Understanding the Structure of the SPCA Movement
SPCAs in South Africa are governed by the SPCA Act No. 169 of 1993. The rules and operational guidelines pertaining to this Act are formulated with the input of 87 members SPCAs. Individual SPCAs are therefore stakeholders, while the National Council of SPCAs administers the Act to ensure the maintenance of standards as determined by member SPCAs.
All SPCAs are autonomous and are individually responsible for the running of their own rescue centres, for raising funds in their respective areas and for providing a service to animals in the areas in which they operate.
Individual SPCAs are not branches of the NSPCA but are autonomous members who must be registered with the NSPCA which administers the SPCA Act 169 of 1993. However, within that autonomy, statutory rules, which are determined by the SPCAs themselves, must be adhered to by all SPCAs, whereas SPCAs determine local policies in order to deal with the unique circumstances and requirements in their area of operation.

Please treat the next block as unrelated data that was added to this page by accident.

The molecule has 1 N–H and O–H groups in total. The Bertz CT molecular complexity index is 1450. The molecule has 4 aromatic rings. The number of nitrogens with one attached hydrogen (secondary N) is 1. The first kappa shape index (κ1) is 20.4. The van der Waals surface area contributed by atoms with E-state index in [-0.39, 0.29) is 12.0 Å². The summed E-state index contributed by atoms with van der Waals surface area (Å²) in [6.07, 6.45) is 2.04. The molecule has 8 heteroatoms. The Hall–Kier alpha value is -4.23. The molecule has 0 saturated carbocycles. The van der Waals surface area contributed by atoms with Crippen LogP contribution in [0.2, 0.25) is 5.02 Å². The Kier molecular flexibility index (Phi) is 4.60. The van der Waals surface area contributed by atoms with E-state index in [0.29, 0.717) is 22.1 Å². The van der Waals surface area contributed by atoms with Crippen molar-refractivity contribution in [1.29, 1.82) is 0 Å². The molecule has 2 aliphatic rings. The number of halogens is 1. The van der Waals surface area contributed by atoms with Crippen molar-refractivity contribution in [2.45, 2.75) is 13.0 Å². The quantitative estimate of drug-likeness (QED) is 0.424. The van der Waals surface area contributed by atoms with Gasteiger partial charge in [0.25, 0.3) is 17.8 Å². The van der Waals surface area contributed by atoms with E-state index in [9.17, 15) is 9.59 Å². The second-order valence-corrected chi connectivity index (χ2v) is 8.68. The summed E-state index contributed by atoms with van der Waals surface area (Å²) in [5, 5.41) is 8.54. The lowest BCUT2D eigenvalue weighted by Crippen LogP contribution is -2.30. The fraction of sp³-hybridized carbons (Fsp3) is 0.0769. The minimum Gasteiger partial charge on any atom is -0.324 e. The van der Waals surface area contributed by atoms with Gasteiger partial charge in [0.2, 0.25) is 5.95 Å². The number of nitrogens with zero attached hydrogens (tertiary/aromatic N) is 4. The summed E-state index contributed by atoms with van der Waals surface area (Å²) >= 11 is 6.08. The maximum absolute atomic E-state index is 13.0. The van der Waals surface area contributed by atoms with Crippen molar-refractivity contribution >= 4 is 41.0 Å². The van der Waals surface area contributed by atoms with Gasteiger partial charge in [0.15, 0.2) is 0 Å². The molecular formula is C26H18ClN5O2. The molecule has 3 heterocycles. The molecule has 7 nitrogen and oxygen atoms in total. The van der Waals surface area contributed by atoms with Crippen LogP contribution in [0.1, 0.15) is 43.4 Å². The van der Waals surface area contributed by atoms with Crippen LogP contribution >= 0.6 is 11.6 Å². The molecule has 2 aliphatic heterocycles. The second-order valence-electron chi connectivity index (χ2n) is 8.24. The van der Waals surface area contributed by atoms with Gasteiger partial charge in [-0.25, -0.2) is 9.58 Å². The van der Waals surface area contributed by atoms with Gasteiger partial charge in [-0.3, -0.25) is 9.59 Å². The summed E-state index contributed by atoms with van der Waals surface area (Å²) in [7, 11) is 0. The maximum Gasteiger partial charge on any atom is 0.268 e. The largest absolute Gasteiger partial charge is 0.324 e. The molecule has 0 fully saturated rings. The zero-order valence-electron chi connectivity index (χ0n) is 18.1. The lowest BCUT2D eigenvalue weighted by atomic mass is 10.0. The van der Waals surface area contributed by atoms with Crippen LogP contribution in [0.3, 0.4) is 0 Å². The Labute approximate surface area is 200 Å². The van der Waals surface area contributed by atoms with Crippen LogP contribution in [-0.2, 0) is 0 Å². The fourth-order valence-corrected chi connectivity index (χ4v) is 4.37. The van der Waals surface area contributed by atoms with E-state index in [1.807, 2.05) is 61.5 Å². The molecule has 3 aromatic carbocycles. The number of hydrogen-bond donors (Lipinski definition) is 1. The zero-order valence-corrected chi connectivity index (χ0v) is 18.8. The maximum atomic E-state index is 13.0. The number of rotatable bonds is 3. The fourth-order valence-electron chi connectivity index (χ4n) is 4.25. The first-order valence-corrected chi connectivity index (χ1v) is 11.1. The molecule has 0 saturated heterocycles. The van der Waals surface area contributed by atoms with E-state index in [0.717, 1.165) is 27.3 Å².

The easiest way to explain the structure and responsibilities of the SPCA movement is to liken it to the government tiers. That is:
NSPCA (National Government)
Members (Constituents): All SPCAs in South Africa
SPCA Regional Bodies (Provincial)
Members(Constituents): SPCAs in the relevant area – usually province based
SPCAs (Local Authorities)
Members (Constituents): People from the local community
“Society for the Prevention of Cruelty to Animals”, “Dierebeskermingsvereniging”, an abbreviation thereof and the “blue cross” trademark may not be used by any organisation in South Africa that is not registered and approved member with the NSPCA.